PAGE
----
Mad as Hell

Review of Network, Directed by Sidney Lumet Reviewed by PAUL D. MILLER Before Glen Beck and Rush Limbaugh, before Keith Olbermann and Chris Mathews; there was Howard Beale. With astonishing prescience, Network (1976)—the story of an angry-man newscaster—prefigured almost all the tropes about media celebrities four years before CNN, twelve years before Limbaugh, twenty years [Read More...]

Lincoln

A Review of Lincoln, Directed by Steven Spielberg By PAUL D. MILLER There is a scene near the end of Steven Spielberg’s luminescent new film Lincoln in which the President paces the White House alone waiting for news of the House of Representatives’ vote on the 13 Amendment, which will abolish slavery once and for [Read More...]

Skyfall; or Why Some Old Dogs Don’t Need to Learn New Tricks

Review of Skyfall, Directed by Sam Mendes By ALEXIS NEAL M has a problem. Someone has stolen MI6’s list of all NATO agents embedded in terrorist cells around the world. (Obviously this someone was a big fan of Mission: Impossible.) And it would appear the same someone has a personal vendetta against her—someone with a [Read More...]

Justice for Enron

Review of Enron: The Smartest Guys in the Room, Directed by Alex Gibney By KENDRICK KUO Growing up, I heard about the story of Enron, but having lived overseas when the scandal broke out and only being a middle schooler at the time, it didn’t make a big impression on me. But after watching the [Read More...]

Top Train

A review of Unstoppable, Directed by Tony Scott By Paul D. Miller Tony Scott is famous for having made Top Gun (1986), one of the definitive action movies of the 1980s and coolest expressions of American nationalism on film, and for being the brother of Ridley Scott.  Sadly, Tony was in the headlines this summer [Read More...]

Weirdness at its most effective

Review of Cloud Atlas Directed by Tom Tykwer and the Wachowskis By COYLE NEAL Don’t let the title fool you—there is neither cartography nor meteorology in the latest entry in the “I read a philosophy book once” series of films by the Wachowski brothers siblings starship. As with their previous movies, Cloud Atlas contains a [Read More...]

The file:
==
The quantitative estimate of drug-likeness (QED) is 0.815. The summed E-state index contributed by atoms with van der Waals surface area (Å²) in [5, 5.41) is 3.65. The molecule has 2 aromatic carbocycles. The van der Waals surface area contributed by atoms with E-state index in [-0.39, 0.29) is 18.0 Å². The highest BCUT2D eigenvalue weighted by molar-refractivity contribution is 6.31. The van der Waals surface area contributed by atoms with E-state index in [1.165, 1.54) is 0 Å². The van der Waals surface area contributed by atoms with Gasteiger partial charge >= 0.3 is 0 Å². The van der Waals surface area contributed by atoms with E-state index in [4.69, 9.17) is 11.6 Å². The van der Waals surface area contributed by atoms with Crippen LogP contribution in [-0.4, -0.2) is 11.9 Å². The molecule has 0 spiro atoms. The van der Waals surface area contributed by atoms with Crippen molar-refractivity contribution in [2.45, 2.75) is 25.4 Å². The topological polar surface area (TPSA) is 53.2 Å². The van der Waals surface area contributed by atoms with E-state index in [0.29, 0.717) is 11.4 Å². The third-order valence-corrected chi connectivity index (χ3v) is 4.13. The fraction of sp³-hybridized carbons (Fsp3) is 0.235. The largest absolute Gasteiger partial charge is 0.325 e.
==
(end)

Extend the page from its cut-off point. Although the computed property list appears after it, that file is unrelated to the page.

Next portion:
Why We Fight: Searching for Justice in an Unjust World

 A Review of Cloud Atlas, directed by Tom Tykwer and Wachowski Starship By ALEXIS NEAL Every once in a while, you see movies advertised as offering ‘something for everyone,’ and it’s usually just so much marketing malarkey. Cloud Atlas is an exception. This deeply strange film includes: a period adventure on the high seas (complete [Read More...]

When the Legend Becomes Fact…

Review of The Man Who Shot Liberty Valance, Directed by John Ford By PAUL D. MILLER Here is a movie that just begs to be a Jeopardy question. The category is “Classic Film.” The answers are: “The only movie in which Jimmy Stewart punches John Wayne in the face,” “The second movie in which Jimmy [Read More...]

Why defect to North Korea?

Review of Crossing the Line, Directed by Daniel Gordon and Nicholas Bonner By KENDRICK KUO Crossing the Line is a British documentary about American defectors to North Korea. In 1962, James J. Dresnok, a U.S. Army soldier, defected to the Democratic People’s Republic of Korea. To my surprise, although the documentary focuses on Dresnok, it [Read More...]

Senna: Racing to the Glory of God

Review of Senna, Directed by Asif Kapadia By CHRISTIAN HAMAKER As a member of the Washington Area Film Critics Association, I’m honored to take part in the group’s year-end awards vote. Between my regular assignments as a film critic for Crosswalk.com, I try to squeeze in as many films as I can in order to [Read More...]


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